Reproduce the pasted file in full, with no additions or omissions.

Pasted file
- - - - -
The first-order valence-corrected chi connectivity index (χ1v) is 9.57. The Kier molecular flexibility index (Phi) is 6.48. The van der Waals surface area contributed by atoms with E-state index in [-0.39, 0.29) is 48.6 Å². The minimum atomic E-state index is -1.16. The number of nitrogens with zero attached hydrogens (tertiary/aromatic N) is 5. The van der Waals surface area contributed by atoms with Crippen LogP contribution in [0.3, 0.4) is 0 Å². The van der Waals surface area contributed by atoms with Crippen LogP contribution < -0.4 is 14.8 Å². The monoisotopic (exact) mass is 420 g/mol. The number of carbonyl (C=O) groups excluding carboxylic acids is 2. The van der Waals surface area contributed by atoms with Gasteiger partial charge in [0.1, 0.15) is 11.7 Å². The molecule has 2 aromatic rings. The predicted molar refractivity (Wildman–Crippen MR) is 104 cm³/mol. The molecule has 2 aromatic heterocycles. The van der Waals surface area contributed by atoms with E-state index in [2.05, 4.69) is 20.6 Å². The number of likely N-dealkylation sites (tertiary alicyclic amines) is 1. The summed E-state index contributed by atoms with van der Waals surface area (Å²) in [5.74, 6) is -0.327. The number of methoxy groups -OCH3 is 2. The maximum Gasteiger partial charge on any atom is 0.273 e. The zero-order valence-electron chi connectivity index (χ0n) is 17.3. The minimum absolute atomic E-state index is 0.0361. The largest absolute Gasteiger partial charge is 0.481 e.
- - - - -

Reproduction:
The first-order valence-corrected chi connectivity index (χ1v) is 9.57. The Kier molecular flexibility index (Phi) is 6.48. The van der Waals surface area contributed by atoms with E-state index in [-0.39, 0.29) is 48.6 Å². The minimum atomic E-state index is -1.16. The number of nitrogens with zero attached hydrogens (tertiary/aromatic N) is 5. The van der Waals surface area contributed by atoms with Crippen LogP contribution in [0.3, 0.4) is 0 Å². The van der Waals surface area contributed by atoms with Crippen LogP contribution < -0.4 is 14.8 Å². The monoisotopic (exact) mass is 420 g/mol. The number of carbonyl (C=O) groups excluding carboxylic acids is 2. The van der Waals surface area contributed by atoms with Gasteiger partial charge in [0.1, 0.15) is 11.7 Å². The molecule has 2 aromatic rings. The predicted molar refractivity (Wildman–Crippen MR) is 104 cm³/mol. The molecule has 2 aromatic heterocycles. The van der Waals surface area contributed by atoms with E-state index in [2.05, 4.69) is 20.6 Å². The number of likely N-dealkylation sites (tertiary alicyclic amines) is 1. The summed E-state index contributed by atoms with van der Waals surface area (Å²) in [5.74, 6) is -0.327. The number of methoxy groups -OCH3 is 2. The maximum Gasteiger partial charge on any atom is 0.273 e. The zero-order valence-electron chi connectivity index (χ0n) is 17.3. The minimum absolute atomic E-state index is 0.0361. The largest absolute Gasteiger partial charge is 0.481 e.